- Two tiny oval portraits by Rembrandt, measuring under eight inches, were rediscovered after 200 years.
- The portraits, dating back to 1635, depict Jan Willemsz van der Pluym and his wife Jaapgen Caerlsdr.
- Advanced scientific methods confirmed the authenticity of these works, now on long-term display at the Rijksmuseum, Amsterdam.
In a remarkable revelation, the Rijksmuseum in Amsterdam has unveiled two of Rembrandt's smallest yet significant works, recently rediscovered after lying unknown for two centuries. These diminutive portraits, each under eight inches tall, showcase the mastery of the celebrated Dutch painter in a new light.
The Subject and Significance of the Portraits
The portraits, painted in 1635, capture the essence of Jan Willemsz van der Pluym, a wealthy plumber and slater, and his wife Jaapgen Caerlsdr. At the time these were painted, the couple was in their seventies, their mature features deftly rendered with Rembrandt's characteristic loose brushstrokes. These works not only highlight Rembrandt's skill in depicting his subjects with intimacy and empathy but also underscore a personal connection. The van der Pluyms shared a familial bond with Rembrandt, dating back to 1624 when their son married Rembrandt's cousin.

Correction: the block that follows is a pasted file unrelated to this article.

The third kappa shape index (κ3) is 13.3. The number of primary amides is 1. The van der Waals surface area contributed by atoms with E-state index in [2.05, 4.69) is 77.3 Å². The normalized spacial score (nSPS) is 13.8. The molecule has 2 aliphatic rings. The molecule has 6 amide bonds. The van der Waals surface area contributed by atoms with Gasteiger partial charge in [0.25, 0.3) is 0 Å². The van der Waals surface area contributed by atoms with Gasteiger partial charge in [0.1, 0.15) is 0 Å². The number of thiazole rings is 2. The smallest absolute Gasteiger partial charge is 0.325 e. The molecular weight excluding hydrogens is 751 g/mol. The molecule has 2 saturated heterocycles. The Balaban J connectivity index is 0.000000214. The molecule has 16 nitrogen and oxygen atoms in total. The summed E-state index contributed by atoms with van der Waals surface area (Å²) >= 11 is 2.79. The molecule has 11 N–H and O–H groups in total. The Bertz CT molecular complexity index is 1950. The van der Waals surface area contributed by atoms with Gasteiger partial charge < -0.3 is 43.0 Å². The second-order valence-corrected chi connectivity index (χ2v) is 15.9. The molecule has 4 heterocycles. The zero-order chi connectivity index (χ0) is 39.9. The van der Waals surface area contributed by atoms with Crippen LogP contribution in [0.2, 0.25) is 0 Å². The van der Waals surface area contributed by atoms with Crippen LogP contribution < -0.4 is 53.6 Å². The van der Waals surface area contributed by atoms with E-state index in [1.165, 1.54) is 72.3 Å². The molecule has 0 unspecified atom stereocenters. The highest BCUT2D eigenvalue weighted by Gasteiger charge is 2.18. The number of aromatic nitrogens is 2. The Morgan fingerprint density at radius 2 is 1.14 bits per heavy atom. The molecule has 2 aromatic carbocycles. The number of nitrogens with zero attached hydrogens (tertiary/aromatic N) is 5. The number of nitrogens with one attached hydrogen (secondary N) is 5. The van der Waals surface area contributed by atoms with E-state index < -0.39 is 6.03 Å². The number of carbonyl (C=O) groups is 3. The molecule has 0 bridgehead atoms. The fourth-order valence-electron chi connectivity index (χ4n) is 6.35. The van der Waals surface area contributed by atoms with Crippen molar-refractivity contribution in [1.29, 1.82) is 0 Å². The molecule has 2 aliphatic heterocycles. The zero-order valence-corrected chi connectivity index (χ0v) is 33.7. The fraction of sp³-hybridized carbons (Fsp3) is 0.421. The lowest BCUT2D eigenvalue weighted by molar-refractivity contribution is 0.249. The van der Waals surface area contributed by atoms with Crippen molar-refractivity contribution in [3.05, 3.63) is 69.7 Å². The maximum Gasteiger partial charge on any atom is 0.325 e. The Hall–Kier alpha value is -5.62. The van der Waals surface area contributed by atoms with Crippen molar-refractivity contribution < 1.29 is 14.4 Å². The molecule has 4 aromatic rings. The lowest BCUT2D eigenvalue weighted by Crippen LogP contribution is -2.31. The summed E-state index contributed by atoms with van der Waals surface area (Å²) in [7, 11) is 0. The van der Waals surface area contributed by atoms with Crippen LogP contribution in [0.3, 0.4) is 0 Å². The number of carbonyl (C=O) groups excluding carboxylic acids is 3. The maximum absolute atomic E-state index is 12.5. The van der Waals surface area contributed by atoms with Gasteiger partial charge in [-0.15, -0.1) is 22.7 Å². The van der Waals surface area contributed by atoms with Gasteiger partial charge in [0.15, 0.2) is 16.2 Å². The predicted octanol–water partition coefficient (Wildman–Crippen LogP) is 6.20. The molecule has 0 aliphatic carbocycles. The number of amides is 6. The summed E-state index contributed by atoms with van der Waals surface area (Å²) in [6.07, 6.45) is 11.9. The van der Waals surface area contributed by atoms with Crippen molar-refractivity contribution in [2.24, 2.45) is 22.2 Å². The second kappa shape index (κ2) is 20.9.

A Testament to Rembrandt's Artistry
The rediscovery and subsequent analysis of these portraits underscore Rembrandt's versatility and his adept use of materials. Using a suite of modern techniques, including X-radiography, infrared photography, and macro X-ray fluorescence, the Rijksmuseum's experts concluded that the build-up of the portraits and the alterations in the sitters' collars bore striking similarities to Rembrandt's known methods. The pigments, comprising lead- and iron-based paints along with Earth pigments, further corroborated their authenticity.
Rembrandt's Legacy Revisited
These miniature portraits add a new dimension to the understanding of Rembrandt's oeuvre. Known for his larger canvases, the discovery of these smaller works provides insight into the more personal and perhaps impromptu aspects of his practice. It's speculated that these portraits were painted as a personal favor, a testament to the close bond between the artist and the subjects.
Rijksmuseum: A Haven for Rembrandt's Works
The Rijksmuseum, housing the largest collection of Rembrandt's works, offers an unprecedented opportunity for visitors to experience the breadth of his artistry. With these two additions, the museum continues to affirm its status as a premier destination for appreciating the genius of this Dutch master.
The rediscovery of Rembrandt's smallest formal works at the Rijksmuseum opens a new window into the artist's life and relationships. These portraits, intimate in size yet grand in artistic value, are a significant addition to the narrative of Rembrandt's enduring legacy. Visitors to the Rijksmuseum can now experience these unique pieces, connecting with a more personal side of one of history's greatest artists.